Dime- or nickel-size hail? Skywarn volunteers give the National Weather Service the nitty-gritty details radar can’t.
by: Bill McAuliffe
Nick Elms isn’t much interested in blue skies. Warm breezes leave him cold. But a blast of thunderstorms like the ones that ripped through the metro recently? He’s there.
Elms, a volunteer severe-weather spotter, spent seven hours out in the meteorological melee, and his reports to the National Weather Service helped Twin Cities residents take the measure of the storm that hit Aug. 13: Golf-ball-sized hail. Winds at 62 mph. Flooding. Blowing dust. Other points of interest included three straight minutes of zero visibility and mud coating one side of his vehicle entirely.
That’s what folks in the weather business call the “ground truth” — specific storm information that even the most sophisticated technology can’t see. In fact, when it comes to the mayhem that can break out between the clouds and the ground, spotters like Elms, meteorologists say, are often better than radar.
Last year, said National Weather Service meteorologist Todd Kraus, sightings from Skywarn spotters provided the trigger for a warning about a tornado that ultimately scraped across 30 miles of Nicollet and Le Sueur counties, killing one man.
“Only a spotter can see a tornado,” said John Wetter, Skywarn operations coordinator at the National Weather Service office in Chanhassen.
Don’t call them ‘chasers’
Elms is director of West Metro Skywarn, a network of amateur radio-certified volunteer spotters that’s one of hundreds of similar groups across the country. Unlike the thousands of daily temperature and precipitation observers across the countryside, Skywarn volunteers respond only in threatening weather. The National Weather Service provides training for new and regular spotters in weather identification, but the all-volunteer Skywarn organization, operating in all 50 states, is locally organized and self-activating.
Wetter said the network that feeds reports to the Chanhassen office of the National Weather Service, which issues forecasts and warnings for a 51-county area, is the most active in the country, with more than 3,000 trained spotters.
That level of involvement, Wetter said, is due to a regional culture that’s “hypersensitive to weather,” Internet- and amateur radio-savvy, and always ready to volunteer for community causes. “What it takes is a drive to serve your community,” said Elms, 27, who’s been a trained spotter since he was 18.
Many spotters say it’s that sense of civic duty that distinguishes spotters from storm chasers, the more notorious band of weather watchers who often drive hundreds of miles in search of severe weather, often to shoot video or photos they can sell. Indeed, some chasers work on contracts for television stations. Chasers’ photos are the foundation of Skywarn spotter training, but while all chasers are spotters, Elms noted, not all spotters are chasers.
At a recent Skywarn training session in Owatonna, it was clear that few of the more than 50 people who turned out were out to re-enact “Twister.”
Mike Kadrie, who said he had come to the training with a men’s group from his church, said he was motivated by the community-service idea, and also because storm-spotting was something he and his teenage son could do together.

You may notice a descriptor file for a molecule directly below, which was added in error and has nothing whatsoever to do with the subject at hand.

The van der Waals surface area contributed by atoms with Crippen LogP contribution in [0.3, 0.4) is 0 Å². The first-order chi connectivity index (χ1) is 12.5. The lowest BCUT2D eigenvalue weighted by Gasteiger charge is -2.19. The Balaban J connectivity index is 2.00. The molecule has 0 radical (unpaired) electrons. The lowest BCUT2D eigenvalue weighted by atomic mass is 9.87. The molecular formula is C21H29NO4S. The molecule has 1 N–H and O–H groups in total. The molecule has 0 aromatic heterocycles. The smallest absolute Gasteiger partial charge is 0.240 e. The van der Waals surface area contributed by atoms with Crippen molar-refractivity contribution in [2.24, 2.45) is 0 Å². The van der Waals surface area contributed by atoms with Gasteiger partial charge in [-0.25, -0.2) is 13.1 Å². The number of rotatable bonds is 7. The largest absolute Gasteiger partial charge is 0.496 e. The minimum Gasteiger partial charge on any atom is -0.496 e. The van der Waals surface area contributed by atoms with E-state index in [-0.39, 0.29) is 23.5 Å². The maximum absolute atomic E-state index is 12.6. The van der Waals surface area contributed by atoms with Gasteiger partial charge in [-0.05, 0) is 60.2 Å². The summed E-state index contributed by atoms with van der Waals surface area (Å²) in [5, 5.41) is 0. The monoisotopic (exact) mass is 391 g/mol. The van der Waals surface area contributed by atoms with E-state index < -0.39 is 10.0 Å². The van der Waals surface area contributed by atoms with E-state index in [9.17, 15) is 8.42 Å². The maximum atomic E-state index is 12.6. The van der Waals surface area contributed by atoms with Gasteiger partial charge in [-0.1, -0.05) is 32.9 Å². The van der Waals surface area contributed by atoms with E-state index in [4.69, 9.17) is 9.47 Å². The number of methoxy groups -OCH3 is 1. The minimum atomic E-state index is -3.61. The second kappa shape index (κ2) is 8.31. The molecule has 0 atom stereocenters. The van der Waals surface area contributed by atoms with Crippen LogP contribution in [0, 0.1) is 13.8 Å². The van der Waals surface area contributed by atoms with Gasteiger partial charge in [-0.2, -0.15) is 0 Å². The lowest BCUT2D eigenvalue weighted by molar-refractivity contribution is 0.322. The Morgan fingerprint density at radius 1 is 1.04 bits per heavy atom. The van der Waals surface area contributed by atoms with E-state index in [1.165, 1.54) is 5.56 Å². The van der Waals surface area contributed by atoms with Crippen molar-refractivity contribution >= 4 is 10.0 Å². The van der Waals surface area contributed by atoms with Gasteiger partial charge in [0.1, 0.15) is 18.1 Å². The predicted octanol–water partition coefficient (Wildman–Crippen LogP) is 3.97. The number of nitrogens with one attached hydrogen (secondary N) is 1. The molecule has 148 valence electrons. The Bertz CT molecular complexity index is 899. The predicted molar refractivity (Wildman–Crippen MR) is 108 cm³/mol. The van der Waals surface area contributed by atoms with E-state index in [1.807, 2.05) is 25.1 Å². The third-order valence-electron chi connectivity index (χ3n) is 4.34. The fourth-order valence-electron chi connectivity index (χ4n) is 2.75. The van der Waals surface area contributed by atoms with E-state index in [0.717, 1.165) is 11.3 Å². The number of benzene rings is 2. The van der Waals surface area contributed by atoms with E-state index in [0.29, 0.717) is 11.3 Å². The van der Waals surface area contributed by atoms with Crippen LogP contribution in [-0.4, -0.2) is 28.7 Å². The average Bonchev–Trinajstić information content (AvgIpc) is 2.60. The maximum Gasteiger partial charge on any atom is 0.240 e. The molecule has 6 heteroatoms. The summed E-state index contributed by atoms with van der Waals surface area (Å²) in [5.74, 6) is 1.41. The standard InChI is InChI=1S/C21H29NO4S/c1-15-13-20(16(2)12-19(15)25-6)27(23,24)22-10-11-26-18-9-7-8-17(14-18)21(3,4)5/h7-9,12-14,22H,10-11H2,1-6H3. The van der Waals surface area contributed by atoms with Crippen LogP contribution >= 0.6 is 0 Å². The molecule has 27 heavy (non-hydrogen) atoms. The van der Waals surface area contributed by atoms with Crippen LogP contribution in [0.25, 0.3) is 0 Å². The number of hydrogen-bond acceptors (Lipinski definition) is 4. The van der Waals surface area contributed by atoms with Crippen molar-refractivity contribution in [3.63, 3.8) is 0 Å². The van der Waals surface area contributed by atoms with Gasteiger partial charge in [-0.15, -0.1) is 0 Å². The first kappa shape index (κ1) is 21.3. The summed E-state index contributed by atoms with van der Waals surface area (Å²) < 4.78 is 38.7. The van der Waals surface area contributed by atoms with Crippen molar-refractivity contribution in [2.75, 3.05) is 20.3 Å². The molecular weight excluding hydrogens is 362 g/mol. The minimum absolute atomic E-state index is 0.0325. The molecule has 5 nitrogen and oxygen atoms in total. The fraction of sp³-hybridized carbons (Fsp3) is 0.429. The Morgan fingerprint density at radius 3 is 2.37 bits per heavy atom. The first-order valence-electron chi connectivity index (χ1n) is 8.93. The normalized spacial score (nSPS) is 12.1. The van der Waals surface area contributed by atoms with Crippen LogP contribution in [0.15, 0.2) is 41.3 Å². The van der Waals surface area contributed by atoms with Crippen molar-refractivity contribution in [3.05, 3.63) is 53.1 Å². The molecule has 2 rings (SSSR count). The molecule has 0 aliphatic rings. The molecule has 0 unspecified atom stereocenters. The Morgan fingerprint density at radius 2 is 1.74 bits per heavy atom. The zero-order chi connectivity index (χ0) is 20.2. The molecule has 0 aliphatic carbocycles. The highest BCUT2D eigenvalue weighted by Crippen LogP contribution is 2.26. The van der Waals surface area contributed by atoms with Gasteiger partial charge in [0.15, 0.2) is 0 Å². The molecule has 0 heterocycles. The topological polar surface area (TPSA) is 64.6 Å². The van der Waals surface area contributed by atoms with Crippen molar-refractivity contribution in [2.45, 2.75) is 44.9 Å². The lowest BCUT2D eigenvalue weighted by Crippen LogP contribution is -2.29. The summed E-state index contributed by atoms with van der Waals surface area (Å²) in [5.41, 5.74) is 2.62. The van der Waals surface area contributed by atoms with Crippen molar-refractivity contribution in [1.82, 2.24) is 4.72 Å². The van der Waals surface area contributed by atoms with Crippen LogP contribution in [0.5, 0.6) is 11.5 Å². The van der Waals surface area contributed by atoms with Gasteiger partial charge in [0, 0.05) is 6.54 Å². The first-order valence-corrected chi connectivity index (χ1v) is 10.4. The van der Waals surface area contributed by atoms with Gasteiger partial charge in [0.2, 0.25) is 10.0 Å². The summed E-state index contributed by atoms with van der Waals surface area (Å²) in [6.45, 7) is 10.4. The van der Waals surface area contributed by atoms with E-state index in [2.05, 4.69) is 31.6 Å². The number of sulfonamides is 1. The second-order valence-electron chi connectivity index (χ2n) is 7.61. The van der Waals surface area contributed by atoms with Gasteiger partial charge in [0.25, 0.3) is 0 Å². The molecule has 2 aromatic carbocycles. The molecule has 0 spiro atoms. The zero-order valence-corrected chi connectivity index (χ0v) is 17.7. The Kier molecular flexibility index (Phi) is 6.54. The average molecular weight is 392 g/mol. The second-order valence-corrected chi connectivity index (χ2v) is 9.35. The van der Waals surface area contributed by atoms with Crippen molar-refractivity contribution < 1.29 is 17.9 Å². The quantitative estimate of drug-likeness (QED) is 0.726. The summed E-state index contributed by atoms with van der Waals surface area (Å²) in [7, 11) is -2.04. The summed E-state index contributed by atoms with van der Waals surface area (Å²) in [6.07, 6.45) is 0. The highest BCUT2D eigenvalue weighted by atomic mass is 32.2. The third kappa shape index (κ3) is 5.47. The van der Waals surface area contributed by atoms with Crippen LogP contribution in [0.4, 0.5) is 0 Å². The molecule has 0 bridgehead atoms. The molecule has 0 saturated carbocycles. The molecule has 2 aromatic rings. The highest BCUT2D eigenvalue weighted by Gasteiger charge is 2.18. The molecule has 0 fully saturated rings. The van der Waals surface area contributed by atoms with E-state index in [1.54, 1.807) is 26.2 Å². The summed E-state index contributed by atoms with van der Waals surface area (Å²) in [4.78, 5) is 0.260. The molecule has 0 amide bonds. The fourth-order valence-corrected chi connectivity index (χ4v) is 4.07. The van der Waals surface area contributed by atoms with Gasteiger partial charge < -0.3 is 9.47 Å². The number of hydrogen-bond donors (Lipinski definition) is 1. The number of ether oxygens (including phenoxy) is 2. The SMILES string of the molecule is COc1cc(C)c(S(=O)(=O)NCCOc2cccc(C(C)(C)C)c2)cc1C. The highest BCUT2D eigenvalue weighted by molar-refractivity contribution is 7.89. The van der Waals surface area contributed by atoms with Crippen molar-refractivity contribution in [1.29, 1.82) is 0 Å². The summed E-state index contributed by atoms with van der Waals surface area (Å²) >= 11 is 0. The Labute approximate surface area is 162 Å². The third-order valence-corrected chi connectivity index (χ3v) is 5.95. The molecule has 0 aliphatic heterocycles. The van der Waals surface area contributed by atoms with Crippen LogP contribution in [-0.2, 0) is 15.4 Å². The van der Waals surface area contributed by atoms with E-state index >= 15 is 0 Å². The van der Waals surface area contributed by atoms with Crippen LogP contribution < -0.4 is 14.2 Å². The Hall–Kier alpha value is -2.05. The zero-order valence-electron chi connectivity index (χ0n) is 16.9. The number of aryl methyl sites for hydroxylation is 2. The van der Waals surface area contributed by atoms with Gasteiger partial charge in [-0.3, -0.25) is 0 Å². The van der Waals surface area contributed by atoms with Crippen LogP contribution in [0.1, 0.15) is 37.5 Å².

Code name: Hookecho
For Elms, storm-spotting was a matter of confronting a demon. When he was 5 years old, a tornado that ripped through his family’s St. Anthony neighborhood killed a kindergarten classmate of his.
For years afterward, he feared summer storms, until he decided to study them. He soon became a storm spotter.
“The sound of a siren used to be very, very scary to me. But now I’m actually part of the process that sounds the sirens and alerts my neighbors to what’s coming,” Elms said.
Today Elms devotes about 200 hours a year not only to spotting but also to training and talking to community groups about severe weather. His e-mail address name is “hookecho,” the radar image that suggests a tornado.
Elms said the basic layout for a Skywarn spotter is simple: completion of a four-hour training session, a $100 handheld ham radio and a $12 operator’s license. But Elms takes it to quite a different level.
His outfit includes a white 2005 Ford Crown Victoria — a former North Dakota State Patrol vehicle bristling with antennas. The console area is stuffed with two ham radios, a law enforcement monitor and a Weather Service alert radio, while the front passenger area is filled by a large laptop computer, bolted to the dashboard, that runs sophisticated weather radar and mapping software via wireless Internet. Occasionally Elms also slaps on the car roof a small device that, with rotating cups, can measure wind speed even when he’s driving. The license plate carries his radio signature: WX0SVR (“weather severe”).
Elms estimates he has between $5,000 and $8,000 invested in the rig. That includes the 41 cents that spotters are expected to have with them at all times — one of each U.S. coin, for measuring hail.
Because he’s always monitoring weather radar, Elms had planned two days in advance of the Aug. 13 storm to take part of the day off from work. He left at mid-afternoon, and by the time he reached home he had notified 200 fellow spotters and several emergency management directors to be storm-ready. Then he hopped back in his vehicle and drove out to confront the beast.
Elms said he has two major sources of support for his weather-spotting: an understanding employer — he’s an inventory analyst at Tousley Sports Center in White Bear Lake — and an understanding wife. Elms and his wife, Alicia, have 16-month-old twins.
Last week’s storm kept Nick Elms occupied until nearly 1 a.m., Alicia noted. But the storm passed, and two days later was their third anniversary.
“He brought me flowers and everything,” she said.